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Media, Entertainment & Fashion and Artprice do not see any impact from the Ukrainian crisis on auction sales


Four months into the Russian army’s intrusion into Ukraine, and Artprice observe that the global art market has pursued its agenda apparently unperturbed by the conflict unfolding on Europe’s doorstep. The prestigious Art Basel, TEFAF, and Brafa fairs have (or will be) hosted in Europe, along with the Venice Biennale and dOCUMENTA without the risk of war (any more than the resumption of the Covid-19 epidemic or the threat of an ecological crisis) spoiling the festivities.

“With $6.1 billion hammered at auction over the first five months of this year, versus $5.4 billion over the same period last year, 2022 is already looking much stronger. That’s a 12% increase!” says Thierry Ehrmann, CEO, and Founder of and its Artprice department.

+50% turnover in the USA

The analyses conducted by Artprice reveal a superbly intense start to the year 2022, even if the organization of auction sales remains disrupted in several parts of the world (particularly in Asia) by the Covid-19 pandemic.

The clear winner this year, the United States has posted a 50% increase in fine art auction turnover after the major spring sales. The last prestige sessions were marked by the spectacular result of close to $200 million for Andy Warhol’s Shot Sage Blue Marilyn (1964) at Christie’s. Its new owner is none other than gallery owner Larry Gagosian whose business could suffer from international sanctions taken against the Russian oligarchs he counts among his clients.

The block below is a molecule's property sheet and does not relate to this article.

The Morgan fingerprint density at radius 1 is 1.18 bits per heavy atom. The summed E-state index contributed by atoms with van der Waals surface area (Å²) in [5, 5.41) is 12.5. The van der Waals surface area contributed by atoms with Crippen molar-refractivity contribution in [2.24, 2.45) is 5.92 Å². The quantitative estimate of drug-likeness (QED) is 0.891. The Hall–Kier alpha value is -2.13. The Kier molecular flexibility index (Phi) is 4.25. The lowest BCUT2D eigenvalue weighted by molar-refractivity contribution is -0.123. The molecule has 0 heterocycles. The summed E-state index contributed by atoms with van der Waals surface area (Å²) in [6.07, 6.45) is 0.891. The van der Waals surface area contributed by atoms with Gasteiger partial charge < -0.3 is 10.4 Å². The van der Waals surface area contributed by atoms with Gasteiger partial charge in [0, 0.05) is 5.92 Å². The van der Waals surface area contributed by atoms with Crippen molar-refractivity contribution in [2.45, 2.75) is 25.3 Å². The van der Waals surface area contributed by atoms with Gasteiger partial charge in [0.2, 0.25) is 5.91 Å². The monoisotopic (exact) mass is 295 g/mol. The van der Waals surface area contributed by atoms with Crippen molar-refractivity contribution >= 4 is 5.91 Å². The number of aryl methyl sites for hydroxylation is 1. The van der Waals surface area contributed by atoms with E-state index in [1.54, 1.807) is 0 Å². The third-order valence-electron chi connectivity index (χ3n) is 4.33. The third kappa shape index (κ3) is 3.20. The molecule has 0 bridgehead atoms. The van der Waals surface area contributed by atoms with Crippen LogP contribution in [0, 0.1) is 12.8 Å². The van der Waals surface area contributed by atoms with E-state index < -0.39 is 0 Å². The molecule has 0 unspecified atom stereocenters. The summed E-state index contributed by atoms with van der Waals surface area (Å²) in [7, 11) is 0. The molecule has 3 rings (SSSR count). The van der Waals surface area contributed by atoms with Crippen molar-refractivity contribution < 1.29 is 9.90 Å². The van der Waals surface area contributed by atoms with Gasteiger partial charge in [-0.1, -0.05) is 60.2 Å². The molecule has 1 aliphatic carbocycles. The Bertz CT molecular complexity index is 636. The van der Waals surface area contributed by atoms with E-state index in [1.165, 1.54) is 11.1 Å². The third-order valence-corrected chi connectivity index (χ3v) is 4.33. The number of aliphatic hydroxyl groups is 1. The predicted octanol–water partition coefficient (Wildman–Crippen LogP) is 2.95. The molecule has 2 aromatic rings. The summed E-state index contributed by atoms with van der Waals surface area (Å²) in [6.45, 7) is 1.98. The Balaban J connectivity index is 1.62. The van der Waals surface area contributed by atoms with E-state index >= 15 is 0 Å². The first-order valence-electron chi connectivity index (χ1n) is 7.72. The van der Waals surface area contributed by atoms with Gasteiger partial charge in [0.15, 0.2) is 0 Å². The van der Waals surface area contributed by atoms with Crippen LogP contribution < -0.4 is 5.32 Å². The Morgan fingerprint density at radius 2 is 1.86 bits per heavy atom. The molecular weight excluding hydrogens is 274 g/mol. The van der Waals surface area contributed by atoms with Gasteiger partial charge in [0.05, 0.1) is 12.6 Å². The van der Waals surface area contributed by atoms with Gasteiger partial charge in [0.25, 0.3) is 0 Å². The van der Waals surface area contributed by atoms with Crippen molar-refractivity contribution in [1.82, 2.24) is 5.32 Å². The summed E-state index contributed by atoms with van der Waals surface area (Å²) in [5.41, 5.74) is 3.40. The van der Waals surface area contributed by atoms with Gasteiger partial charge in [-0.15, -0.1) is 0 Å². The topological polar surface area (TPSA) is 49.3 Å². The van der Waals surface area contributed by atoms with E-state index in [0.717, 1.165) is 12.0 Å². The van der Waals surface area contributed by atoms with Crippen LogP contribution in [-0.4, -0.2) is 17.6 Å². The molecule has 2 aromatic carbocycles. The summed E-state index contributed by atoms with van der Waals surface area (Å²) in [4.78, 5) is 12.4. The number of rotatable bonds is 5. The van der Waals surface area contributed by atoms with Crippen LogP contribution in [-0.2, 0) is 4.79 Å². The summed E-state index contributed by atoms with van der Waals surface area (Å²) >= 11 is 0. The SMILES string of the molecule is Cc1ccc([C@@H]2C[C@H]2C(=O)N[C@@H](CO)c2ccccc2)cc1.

New York’s spring sales were also electrified by the sale of Jean-Michel Basquiat’s painting Untitled (1982). Having paid $57.3 million to acquire the painting in 2016, the Japanese billionaire Yusaku Maezawa re-sold it this year for $85 million, an additional 48% in just six years.

Jean-Michel Basquiat Untitled (1982) therefore posted an average annual return of +6.8% during the six years it was in Maezawa’s collection. This capital gain will partly serve to cover Christie’s buyer’s fees (more than $11 million on this lot), but also to reassure the market which had seen Basquiat’s prices climb at a dizzying pace with the purchases made by Yusaku Maezawa. In 2017, the Japanese collector acquired a painting by the same artist and from the same year for a record sum of $110 million.

Europe forges ahead, Asia is on hold and the Metaverse is getting underway

The UK has started 2022 with a 35% increase in fine art auction turnover (versus the year-earlier period) and France has posted a 25% increase. Europe, therefore, seems to have fully recovered from the health crisis. However, the situation is different in Asia where lots of sales have been postponed due to a new wave of Covid-19. So far this year, Hong Kong has hammered only $146 million in fine art auction turnover compared with over half a billion USD last year.

Meanwhile, the world of crypto-currencies and Web3 has been very generous in supporting the Ukrainian cause. Kyiv started to accept donations in the form of NFTs as of April 2022. Several artists have also embarked on charity sales of NFTs, such as JR in collaboration with Ukraine DAO and Pussy Riot who sold a digital version of the Ukrainian flag for $6.7 million.


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